Thirty-five-year-old Elena Crasmari was fed up with not being able to access the medical centre in her home village of Dolna – a rural community of 1,155 people, fifty-three kilometres from the Republic of Moldova’s capital city of Chisinau. Due to her disability, she couldn’t take the stairs, and had to get on her hands and knees to enter the building. “I went to the town hall to ask them to help me do something about the stairs of the medical facility,” Elena...
I am Generation Equality: Xiaoying Zhang, media expert, gender equality activist
by UN Women on March 16, 2020 at 6:47 pm
Xiaoying Zhang is the deputy head of International Relations and Diversity at Deutsche Welle, a long-standing partner with UN Women’s Media Compact for gender equality. She has been an advocate for gender equality in the media for many years and represents DW at Gender@International Bonn, a professional network for development cooperation and gender equality.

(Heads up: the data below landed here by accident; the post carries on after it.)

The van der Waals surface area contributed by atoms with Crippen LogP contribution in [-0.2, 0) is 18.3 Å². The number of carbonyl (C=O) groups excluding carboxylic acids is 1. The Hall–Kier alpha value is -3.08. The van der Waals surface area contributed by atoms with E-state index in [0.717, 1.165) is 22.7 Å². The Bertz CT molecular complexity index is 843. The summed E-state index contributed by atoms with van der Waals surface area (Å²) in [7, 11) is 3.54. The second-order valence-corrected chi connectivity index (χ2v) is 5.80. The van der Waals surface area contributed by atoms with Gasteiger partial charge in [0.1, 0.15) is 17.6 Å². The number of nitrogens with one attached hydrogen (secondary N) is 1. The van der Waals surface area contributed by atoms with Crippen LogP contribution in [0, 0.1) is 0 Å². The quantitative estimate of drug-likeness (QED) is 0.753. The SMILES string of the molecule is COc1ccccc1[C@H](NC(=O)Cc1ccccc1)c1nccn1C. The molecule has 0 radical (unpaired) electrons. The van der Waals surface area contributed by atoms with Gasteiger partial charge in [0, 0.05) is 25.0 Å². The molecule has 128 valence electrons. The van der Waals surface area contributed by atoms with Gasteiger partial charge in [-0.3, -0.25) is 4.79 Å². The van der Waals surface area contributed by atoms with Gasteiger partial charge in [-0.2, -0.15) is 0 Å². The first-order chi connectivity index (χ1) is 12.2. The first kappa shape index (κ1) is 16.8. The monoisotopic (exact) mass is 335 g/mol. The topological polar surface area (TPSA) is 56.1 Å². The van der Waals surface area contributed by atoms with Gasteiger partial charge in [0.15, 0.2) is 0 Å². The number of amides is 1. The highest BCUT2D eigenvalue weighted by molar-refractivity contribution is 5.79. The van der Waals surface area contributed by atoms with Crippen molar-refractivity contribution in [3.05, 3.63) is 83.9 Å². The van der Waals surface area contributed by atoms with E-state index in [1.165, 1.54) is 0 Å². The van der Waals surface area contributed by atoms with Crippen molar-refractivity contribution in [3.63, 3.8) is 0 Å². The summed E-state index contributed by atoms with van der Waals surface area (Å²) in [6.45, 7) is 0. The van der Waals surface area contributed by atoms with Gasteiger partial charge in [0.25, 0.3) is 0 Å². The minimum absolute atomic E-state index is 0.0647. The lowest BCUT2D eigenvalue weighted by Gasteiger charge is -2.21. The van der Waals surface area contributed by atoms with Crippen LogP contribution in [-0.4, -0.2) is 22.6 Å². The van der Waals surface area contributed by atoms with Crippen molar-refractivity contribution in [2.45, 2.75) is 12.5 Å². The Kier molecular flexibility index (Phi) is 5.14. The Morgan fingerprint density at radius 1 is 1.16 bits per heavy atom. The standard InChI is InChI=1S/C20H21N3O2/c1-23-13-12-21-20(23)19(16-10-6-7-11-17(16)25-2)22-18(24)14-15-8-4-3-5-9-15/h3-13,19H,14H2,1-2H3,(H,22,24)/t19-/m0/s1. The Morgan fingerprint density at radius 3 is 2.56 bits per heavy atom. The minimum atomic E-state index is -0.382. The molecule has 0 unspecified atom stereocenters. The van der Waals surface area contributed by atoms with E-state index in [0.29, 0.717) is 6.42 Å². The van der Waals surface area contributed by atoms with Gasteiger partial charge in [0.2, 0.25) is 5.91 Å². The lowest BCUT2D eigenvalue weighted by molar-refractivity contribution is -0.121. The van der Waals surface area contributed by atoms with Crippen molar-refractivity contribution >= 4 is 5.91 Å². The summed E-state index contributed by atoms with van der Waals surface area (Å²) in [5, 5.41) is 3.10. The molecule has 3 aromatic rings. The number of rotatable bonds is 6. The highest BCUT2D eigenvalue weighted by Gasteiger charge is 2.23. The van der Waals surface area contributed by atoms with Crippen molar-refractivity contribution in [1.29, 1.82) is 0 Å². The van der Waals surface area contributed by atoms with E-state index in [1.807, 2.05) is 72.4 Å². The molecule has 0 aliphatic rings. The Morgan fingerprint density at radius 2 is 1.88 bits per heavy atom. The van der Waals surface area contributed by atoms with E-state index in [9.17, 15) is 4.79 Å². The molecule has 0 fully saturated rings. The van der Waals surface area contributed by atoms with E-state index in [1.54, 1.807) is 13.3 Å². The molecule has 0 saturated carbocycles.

We would argue that the thematic consideration of ‘Women in Technology’ can serve as a contemporary metaphor for the state of feminism. It’s a pitted landscape of brilliant energy, success, the deepest disenfranchisement and endless looping contradictions.
The regularly updated content and opinions expressed in the links below are the sole domain of their creators, but we would be very interested to hear your take on the debate too.
Historical updates, the context…
Update: June 2018:
Google publish much about equality and diversity, but are they hitting their targets? You can find a recent article from The Guardian below, informing the debate by their acceptance of discriminatory pay within the company, still.
Previously published: The Google ‘Manifesto’ 2017
Living in a bubble, inside a house with frosted windows, talking only to your colleagues, who hold entirely similar views – all drawn from a similar, deeply conservative, exclusive mind-set. Amazing really.
This doesn’t sound like the organisation that claims to be at the cutting edge of world-changing, inclusive techology. At least we think not.
The 2017 internal ‘Manifesto’ is all over the net by now. The sensible, measured and balanced reflection on this deeply unbalanced viewpoint may not be.